THE THIRD WORLD WAR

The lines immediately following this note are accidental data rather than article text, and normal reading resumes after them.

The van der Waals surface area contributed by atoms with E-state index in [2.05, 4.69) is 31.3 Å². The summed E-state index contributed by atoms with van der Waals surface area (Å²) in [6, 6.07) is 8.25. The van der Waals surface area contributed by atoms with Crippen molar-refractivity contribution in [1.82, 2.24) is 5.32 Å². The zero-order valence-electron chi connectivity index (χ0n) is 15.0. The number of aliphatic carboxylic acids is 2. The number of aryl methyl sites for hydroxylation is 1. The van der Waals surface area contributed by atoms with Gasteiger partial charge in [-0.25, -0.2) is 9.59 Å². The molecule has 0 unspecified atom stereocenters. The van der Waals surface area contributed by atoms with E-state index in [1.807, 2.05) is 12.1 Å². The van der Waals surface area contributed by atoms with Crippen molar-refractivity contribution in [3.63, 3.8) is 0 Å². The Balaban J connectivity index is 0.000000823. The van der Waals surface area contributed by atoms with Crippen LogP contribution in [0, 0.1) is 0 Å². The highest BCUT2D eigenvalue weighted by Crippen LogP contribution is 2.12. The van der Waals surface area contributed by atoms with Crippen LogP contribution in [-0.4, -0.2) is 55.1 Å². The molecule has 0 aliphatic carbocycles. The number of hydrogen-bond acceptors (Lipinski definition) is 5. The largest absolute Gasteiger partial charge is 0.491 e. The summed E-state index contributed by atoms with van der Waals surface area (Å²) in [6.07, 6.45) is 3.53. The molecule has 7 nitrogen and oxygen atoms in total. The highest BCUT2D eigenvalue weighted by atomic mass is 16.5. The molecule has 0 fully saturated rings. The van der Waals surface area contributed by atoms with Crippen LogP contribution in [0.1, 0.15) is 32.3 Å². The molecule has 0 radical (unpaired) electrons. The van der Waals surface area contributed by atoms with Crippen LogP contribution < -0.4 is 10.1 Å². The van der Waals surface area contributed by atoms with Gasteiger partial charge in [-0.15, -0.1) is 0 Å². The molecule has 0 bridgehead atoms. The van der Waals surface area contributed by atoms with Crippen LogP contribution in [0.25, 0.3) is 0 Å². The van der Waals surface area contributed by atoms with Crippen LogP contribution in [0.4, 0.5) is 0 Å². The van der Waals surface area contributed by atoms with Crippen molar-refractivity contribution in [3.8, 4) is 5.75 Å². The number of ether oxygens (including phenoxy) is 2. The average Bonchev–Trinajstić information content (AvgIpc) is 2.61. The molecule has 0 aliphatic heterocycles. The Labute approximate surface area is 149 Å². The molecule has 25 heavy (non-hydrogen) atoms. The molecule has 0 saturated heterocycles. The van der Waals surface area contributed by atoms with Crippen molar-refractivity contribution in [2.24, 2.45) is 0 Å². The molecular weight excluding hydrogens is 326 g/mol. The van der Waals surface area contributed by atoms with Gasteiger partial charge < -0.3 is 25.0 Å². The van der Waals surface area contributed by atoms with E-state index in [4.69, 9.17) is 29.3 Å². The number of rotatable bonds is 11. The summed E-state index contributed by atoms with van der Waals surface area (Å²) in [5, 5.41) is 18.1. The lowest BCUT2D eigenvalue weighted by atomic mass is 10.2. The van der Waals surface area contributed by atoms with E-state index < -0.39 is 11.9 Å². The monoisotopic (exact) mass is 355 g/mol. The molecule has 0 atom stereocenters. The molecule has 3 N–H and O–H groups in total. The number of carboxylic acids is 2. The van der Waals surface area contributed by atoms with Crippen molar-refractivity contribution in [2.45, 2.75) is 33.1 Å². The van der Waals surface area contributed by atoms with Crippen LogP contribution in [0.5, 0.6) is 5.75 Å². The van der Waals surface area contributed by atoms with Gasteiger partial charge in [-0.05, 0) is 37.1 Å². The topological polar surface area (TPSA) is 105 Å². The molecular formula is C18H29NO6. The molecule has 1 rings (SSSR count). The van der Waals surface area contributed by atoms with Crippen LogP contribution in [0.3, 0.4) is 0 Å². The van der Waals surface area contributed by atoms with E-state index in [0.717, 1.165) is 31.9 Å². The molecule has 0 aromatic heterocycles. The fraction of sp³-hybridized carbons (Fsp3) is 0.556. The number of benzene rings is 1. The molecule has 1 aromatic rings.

The third world war has long since broken out; the climate war of a planet that is defending itself by attacking mankind, which over the last two centuries has stolen an unprecedented amount of resources, burning them in the name of progress and a senseless development model. Last summer it was the Amazon Forest that burned, this year it was the air that caught fire in Canada with temperatures of over 49 degrees (120), and in Russia where it was the hottest summer in the last 120 years. The climate change theatre of war is constantly shifting, and in Europe the center of gravity is the Mediterranean basin, where there is open warfare between hot African winds and cold polar currents. In the mare nostrum the rise in sea level is more limited than in the oceans, but the increase in water temperature is greater, which is an extremely critical factor. The waters of this sea that is surrounded by mountains are prevented from continuing to regulate the system by absorbing heat; instead of providing a typical temperate climate, the rise in water temperature has turned it into an element of destabilization and violent disturbance. Our country stretches “from the Alps to the pyramids”, and has the longest coastline of all the Mediterranean countries, with a solid mountainous backbone. It is because of this geographical condition that it is the advance front in the war between heat and cold, exacerbated by humidity that unloads water bombs and devastating storms, as was the case with Vaia in October 2018.